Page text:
Medical charts were retrieved from the patients’ ophthalmologists, and all available data on Snellen visual acuity, color vision (Hardy-Rand-Rittler color-vision test, Ishihara pseudoisochromatic plates, or Farnsworth Panel D15/D28 test), Goldmann perimetry, slit-lamp and fundus examination, and ERGs were recorded. Patients with incomplete or no available data from the previous 5 years were invited for a work-up examination at one of the clinics. All patients underwent a full-field ERG with contact lens electrodes, following the recommendations of the International Society for Clinical Electrophysiology of Vision (ISCEV) [17]. Subsequently, we performed a Goldmann Weeker’s dark adaptometry (DA), spectral domain-ocular coherence tomography (SD-OCT), fundus photography, and fundus autofluorescence (FAF) in a subset of carriers and patients.

Molecular genetic analysis

Blood samples were obtained from all participating family members of family 1 (n = 87), and family 2 (n = 3). DNA was isolated from peripheral blood lymphocytes by standard procedures. Molecular analyses were carried out as described [18]. In short, the coding region and intron/exon boundaries of the RPGR ORF15 region were amplified by polymerase chain reaction (PCR) using M13 tail sequences at the 5’ ends of the target-specific primers. Sanger sequencing reactions were performed using these M13 tail sequences. Primer sequences and reaction conditions are available upon request.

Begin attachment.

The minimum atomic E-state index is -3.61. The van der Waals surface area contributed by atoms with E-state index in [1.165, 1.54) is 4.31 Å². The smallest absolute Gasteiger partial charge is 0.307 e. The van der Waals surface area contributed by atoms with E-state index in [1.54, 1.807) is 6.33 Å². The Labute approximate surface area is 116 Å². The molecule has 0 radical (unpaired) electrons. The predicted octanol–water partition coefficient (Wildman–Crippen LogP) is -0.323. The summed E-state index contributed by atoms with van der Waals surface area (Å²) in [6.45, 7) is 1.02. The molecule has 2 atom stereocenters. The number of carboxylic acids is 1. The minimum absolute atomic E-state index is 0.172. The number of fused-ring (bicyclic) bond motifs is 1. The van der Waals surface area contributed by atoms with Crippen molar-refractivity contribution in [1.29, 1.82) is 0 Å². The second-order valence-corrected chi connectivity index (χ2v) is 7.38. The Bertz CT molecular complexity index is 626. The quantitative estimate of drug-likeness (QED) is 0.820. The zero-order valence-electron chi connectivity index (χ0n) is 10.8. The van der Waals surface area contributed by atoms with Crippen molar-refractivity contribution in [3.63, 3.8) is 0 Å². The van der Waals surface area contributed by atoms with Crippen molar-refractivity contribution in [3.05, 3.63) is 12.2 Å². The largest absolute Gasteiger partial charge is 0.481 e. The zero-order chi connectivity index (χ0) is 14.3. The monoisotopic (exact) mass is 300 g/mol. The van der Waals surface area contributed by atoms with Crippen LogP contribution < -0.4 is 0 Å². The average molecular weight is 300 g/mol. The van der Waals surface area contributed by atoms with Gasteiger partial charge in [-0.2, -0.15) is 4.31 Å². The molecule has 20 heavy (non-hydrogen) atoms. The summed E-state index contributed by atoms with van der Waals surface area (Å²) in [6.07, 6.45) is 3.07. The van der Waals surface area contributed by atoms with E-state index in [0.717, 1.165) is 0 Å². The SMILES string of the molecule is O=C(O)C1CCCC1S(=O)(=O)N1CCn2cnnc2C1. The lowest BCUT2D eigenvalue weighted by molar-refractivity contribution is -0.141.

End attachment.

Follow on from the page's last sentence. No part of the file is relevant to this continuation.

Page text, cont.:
Statistical analysis

Proportions of categorical variables between two groups were compared using the Chi-square test. Cumulative risks of visual loss were studied with Kaplan–Meier product-limit survival analysis, with low vision (visual acuity < 0.5) or legal blindness (visual acuity ≤0.1) as outcomes. Participants older than 60 were pooled to maintain unbiased estimates.


Mutation analysis

Pedigrees of both families are provided in Fig. 1. In 25 affected males and in 25 female carriers of family 1, the 1-bp insertion c.3317dup (p.Ser1107ValfsX4) in RPGR ORF15 (NM_001034853.1) was detected as the causative mutation (Fig. 2a). This earlier described frameshift mutation [11] is located at the C-terminus of the ORF15 protein and results in premature truncation of the protein. Full co-segregation of the mutation and the disease was observed in the pedigree; no mutation was detected in 10 unaffected males and 11 unaffected females.

Fig. 2
figure 2

a Sequence chromatograms of the RPGR ORF15 gene for family 1 with the c.3317dup (p.Ser1107ValfsX4) mutation. The top chromatogram shows a hemizygous mutated allele (duplication of an adenine nucleotide in the A base stretch); the middle chromatogram a heterozygous mutated sequence in a female carrier; the bottom chromatogram shows the normal allele. b Sequence chromatograms of the RPGR ORF15 gene for family 2 with the c.3300_3301del (p.His1100GlnfsX10) mutation. The top chromatogram shows the hemizygous deleted allele; the middle chromatogram shows the heterozygous mutated allele in a female carrier; the bottom chromatogram the normal allele. The displayed chromatograms in a and b are reverse sequences causing the typical disturbed sequence patterns in such a heterozygous carrier chromatogram to the left